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SEBI, RBI Have Knowledge, Power & Capabilities To Regulate Crypto: Navin Surya, Chairman, Fintech Convergence Council

SEBI, RBI Have Knowledge, Power & Capabilities To Regulate Crypto: Navin Surya, Chairman, Fintech Convergence Council

Fintech Convergence Council chairman Navin Surya outlines that regulatory bodies such as the SEBI and the RBI have the knowledge, power and capabilities to mitigate risks and are capable regulators when they have accepted cryptocurrencies as the future

The regulators should step back and look at how fiat currencies came into existence — from gold to promise pitch papers — and accept cryptocurrencies in a similar way

Current regulators can divide assets side, trading side and issuance of securities for crypto among themselves for a faster implementation

Speaking at one of the fireside sessions of India’s largest Crypto Summit organised by Inc42 Plus, Navin Surya, Chairman, Fintech Convergence Council, sheds light on how the government has changed its approach towards cryptocurrencies.

“Three years ago, the government was of the opinion of banning cryptocurrencies. Now, while they are quite unclear, they are accepting cryptocurrency as a commodity,” Surya said during the session — ‘Demystifying All Things Crypto’ moderated by Sharat Chandra, Blockchain & emerging tech evangelist.

Talking about the need for regulations to instil trust in a user, Surya outlines that regulatory bodies such as SEBI and RBI have the knowledge, power and capabilities to mitigate risks as they have experience with regulating the tech for Customer Service Point (CSP), Know Your Customer (KYC) and Prevention of Money Laundering Act (PMLA).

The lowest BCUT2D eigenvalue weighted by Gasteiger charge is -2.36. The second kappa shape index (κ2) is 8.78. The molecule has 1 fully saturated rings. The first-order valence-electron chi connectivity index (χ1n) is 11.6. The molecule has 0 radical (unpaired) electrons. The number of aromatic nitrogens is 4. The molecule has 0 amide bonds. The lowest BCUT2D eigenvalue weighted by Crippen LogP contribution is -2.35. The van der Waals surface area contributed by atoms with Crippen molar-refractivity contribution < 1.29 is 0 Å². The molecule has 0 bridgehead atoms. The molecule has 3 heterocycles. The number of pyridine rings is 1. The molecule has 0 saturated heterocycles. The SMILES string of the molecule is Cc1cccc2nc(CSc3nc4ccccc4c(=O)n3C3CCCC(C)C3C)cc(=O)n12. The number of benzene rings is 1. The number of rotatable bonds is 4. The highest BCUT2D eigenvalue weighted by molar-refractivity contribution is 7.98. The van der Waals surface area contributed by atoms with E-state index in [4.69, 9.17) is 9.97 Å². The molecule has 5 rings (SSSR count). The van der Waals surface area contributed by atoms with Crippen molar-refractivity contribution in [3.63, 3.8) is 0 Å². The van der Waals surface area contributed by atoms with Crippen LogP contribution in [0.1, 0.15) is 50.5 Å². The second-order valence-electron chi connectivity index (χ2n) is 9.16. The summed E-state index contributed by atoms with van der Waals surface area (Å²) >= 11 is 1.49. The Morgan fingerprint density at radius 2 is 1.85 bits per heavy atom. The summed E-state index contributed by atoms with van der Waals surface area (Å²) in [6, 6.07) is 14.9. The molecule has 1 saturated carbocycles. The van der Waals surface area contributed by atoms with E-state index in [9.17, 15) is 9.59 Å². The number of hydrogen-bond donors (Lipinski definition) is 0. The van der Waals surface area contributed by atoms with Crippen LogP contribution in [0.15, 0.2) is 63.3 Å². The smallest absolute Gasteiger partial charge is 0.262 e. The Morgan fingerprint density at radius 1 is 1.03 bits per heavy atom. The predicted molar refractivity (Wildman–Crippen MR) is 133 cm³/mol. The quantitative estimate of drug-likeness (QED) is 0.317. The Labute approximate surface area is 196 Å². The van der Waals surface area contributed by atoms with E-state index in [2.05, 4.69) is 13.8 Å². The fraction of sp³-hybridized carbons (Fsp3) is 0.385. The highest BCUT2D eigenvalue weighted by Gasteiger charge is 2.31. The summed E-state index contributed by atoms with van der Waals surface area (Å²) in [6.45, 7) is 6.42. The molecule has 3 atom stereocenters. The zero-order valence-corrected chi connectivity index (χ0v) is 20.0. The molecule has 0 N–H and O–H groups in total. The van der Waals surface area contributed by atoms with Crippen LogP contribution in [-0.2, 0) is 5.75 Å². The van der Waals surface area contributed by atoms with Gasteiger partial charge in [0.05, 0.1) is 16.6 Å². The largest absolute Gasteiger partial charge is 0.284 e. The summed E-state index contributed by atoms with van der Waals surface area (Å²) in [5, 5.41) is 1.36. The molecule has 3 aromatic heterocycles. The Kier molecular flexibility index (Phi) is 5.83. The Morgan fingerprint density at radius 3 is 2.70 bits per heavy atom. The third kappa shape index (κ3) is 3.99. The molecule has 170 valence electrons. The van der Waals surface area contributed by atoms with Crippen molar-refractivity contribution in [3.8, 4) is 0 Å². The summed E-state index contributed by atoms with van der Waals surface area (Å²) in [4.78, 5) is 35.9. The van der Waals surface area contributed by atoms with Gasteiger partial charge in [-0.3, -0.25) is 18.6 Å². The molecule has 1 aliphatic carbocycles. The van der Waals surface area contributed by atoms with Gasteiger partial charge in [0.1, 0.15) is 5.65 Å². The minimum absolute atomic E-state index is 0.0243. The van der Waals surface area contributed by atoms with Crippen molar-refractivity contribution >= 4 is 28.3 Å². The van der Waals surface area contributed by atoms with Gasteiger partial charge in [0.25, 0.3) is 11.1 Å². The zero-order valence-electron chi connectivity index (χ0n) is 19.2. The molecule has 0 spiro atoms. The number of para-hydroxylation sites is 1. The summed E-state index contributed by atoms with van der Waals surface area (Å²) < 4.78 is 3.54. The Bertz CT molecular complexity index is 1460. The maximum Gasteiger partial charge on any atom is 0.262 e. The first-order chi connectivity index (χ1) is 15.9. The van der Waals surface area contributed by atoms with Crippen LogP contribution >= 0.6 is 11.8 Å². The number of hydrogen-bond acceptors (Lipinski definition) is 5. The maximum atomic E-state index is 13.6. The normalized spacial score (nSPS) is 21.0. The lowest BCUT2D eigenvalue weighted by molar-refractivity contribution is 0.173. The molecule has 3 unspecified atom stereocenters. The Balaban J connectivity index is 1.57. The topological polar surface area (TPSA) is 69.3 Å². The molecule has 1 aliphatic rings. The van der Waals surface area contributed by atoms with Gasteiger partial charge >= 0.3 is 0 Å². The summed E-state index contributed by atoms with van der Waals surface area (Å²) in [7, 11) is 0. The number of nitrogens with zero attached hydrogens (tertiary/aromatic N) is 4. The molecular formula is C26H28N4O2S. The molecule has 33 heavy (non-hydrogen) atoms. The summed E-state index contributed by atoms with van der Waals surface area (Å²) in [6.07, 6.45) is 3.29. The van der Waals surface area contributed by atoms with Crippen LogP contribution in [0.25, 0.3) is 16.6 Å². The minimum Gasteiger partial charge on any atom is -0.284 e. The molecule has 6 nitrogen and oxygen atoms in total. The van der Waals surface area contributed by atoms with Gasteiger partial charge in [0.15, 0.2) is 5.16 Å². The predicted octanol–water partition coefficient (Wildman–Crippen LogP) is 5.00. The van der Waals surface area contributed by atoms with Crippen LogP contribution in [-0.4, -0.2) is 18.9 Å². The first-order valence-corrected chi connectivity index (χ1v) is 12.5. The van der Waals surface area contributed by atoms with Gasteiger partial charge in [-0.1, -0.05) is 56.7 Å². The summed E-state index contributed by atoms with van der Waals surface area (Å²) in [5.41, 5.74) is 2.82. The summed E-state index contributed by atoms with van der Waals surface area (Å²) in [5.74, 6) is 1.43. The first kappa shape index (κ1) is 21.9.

“They have also seen and managed risks in products like options, futures, commodities trading, forex trading,” he said, adding that this makes them capable of providing regulation for cryptocurrencies and it is only a matter of acceptance on part of these regulators.

The regulators should step back and look at how fiat currencies came into existence, Surya commented. “At one point in history, some authorities must have decided that they wanted to stop dealing in gold and converted it into fiat currency. People, even then, must have been aghast at having to use a promise-pitch-paper,” he added.

“But people started adopting the fiat currency movement, and gradually, even though the papers are no longer backed in the value of the gold, people use it. It is a big leap of faith and we are in the same boat again,” Surya said.

Answering the question of whether India needs a separate regulator or the current regulators are equipped enough, Surya outlined that one way we can look at it is like the US — dividing the currencies into three parts — assets side, trading side and issuance of securities.

Subject to RBI, the important thing to note here would be that cryptocurrencies be looked at from a technology point of view as they will need close monitoring, but a faster route would be to divide the above three parts among existing regulators, Surya stated. “But, CBDC is very clear that it [the regulatory control] should go to RBI,” he commented.

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